Author: Nancy Langston
Publisher: University of Washington Press
ISBN: 0295989688
Pages: 384
Year: 2009-11-23
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Across the inland West, forests that once seemed like paradise have turned into an ecological nightmare. Fires, insect epidemics, and disease now threaten millions of acres of once-bountiful forests. Yet no one can agree what went wrong. Was it too much management�or not enough�that forced the forests of the inland West to the verge of collapse? Is the solution more logging, or no logging at all? In this gripping work of scientific and historical detection, Nancy Langston unravels the disturbing history of what went wrong with the western forests, despite the best intentions of those involved. Focusing on the Blue Mountains of northeastern Oregon and southeastern Washington, she explores how the complex landscapes that so impressed settlers in the nineteenth century became an ecological disaster in the late twentieth. Federal foresters, intent on using their scientific training to stop exploitation and waste, suppressed light fires in the ponderosa pinelands. Hoping to save the forests, they could not foresee that their policies would instead destroy what they loved. When light fires were kept out, a series of ecological changes began. Firs grew thickly in forests once dominated by ponderosa pines, and when droughts hit, those firs succumbed to insects, diseases, and eventually catastrophic fires. Nancy Langston combines remarkable skills as both scientist and writer of history to tell this story. Her ability to understand and bring to life the complex biological processes of the forest is matched by her grasp of the human forces at work�from Indians, white settlers, missionaries, fur trappers, cattle ranchers, sheep herders, and railroad builders to timber industry and federal forestry managers. The book will be of interest to a wide audience of environmentalists, historians, ecologists, foresters, ranchers, and loggers�and all people who want to understand the changing lands of the West.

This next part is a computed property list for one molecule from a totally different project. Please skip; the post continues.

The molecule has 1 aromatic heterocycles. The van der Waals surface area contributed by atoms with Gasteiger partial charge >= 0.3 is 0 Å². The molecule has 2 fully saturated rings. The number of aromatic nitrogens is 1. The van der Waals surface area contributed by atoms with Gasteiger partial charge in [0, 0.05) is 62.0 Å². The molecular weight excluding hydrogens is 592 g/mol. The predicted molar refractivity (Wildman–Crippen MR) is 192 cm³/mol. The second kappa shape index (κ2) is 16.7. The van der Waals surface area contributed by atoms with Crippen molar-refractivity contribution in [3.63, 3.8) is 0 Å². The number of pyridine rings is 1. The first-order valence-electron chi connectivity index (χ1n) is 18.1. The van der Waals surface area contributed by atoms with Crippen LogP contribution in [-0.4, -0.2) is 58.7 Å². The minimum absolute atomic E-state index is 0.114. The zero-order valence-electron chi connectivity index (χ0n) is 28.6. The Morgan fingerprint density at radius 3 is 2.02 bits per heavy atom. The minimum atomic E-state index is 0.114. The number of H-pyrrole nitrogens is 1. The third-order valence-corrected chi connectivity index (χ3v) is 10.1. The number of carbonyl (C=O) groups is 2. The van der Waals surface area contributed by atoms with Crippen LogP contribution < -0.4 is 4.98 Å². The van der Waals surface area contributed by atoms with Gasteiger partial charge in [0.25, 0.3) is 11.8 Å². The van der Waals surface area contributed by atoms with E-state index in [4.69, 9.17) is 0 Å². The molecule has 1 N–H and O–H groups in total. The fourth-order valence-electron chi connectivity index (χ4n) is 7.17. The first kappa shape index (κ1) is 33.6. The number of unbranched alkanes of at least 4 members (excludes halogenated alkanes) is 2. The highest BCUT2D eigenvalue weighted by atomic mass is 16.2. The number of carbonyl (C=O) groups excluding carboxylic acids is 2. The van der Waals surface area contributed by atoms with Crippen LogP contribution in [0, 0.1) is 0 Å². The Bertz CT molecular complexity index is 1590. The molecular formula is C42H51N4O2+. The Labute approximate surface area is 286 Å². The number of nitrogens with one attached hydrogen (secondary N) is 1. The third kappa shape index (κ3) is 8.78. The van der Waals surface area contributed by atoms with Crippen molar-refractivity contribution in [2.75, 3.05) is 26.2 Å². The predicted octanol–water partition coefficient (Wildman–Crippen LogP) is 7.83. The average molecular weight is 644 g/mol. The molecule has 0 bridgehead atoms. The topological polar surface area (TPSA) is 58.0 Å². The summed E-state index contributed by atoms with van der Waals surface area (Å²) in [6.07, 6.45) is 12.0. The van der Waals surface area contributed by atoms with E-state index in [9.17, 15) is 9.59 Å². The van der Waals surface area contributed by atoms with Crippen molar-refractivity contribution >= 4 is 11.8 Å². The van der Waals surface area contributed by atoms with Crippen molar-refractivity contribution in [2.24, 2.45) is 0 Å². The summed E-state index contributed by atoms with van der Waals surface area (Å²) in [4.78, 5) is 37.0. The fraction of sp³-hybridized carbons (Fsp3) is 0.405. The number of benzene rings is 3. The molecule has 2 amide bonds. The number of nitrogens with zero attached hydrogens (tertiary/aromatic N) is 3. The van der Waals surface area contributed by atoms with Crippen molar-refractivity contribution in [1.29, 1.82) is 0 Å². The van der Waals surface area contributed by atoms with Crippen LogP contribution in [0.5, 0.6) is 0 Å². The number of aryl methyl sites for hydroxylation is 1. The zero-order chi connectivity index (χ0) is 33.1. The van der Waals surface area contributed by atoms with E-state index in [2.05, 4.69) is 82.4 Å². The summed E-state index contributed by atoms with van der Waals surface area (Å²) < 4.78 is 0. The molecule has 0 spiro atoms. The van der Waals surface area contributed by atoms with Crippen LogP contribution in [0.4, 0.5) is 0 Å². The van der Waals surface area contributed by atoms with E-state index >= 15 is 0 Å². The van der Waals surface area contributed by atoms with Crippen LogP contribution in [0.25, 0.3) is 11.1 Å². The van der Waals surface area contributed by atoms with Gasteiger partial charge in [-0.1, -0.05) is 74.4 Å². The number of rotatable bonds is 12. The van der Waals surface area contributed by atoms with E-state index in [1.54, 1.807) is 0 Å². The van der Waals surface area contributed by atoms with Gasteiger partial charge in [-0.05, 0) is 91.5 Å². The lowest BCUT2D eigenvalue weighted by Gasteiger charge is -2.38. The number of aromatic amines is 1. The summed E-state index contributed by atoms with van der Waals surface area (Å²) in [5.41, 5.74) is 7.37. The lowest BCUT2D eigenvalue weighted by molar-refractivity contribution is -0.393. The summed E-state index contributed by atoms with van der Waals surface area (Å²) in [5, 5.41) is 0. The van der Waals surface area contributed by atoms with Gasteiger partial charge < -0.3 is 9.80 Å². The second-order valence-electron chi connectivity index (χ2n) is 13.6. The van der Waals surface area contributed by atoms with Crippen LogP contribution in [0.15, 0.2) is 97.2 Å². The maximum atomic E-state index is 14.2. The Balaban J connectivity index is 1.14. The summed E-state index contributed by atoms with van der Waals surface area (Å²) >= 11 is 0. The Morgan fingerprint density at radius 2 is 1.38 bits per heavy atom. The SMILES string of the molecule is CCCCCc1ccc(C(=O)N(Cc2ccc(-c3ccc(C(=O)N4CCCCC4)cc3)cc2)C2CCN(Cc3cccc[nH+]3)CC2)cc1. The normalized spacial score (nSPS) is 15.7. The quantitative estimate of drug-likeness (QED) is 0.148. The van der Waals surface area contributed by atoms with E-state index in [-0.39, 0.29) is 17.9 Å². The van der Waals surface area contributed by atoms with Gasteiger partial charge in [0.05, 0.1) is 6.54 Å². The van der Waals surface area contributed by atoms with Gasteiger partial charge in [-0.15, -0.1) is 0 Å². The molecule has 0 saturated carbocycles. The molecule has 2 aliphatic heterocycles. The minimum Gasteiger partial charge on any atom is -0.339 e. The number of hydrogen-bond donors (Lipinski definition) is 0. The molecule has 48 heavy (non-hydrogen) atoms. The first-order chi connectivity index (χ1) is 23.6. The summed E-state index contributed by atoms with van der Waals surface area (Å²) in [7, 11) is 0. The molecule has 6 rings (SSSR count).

People, Forests, and Change
Author: Deanna H. Olson, Beatrice Van Horne
Publisher: Island Press
ISBN: 1610917677
Pages: 360
Year: 2017-04-20
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We owe much of our economic prosperity to the vast forested landscapes that cover the earth. But forests are under more pressure than ever. It is time to forgo the entrenched thinking that forests can be managed outside of human influence, and shift instead to management strategies that consider humans to be part of the forest ecosystem. People, Forests, and Change: Lessons from the Pacific Northwest, considers the nature of forests in flux and how to balance the needs of forests and rural communities. In the US northwest, forest ecosystem management has been underway for two decades, and key lessons are emerging. This book brings together ideas for policy makers, managers, students, and conservationists seeking to manage forests conscientiously and assure their long-term viability.
Our Land Was A Forest
Author: Mark Selden
Publisher: Routledge
ISBN: 0429978162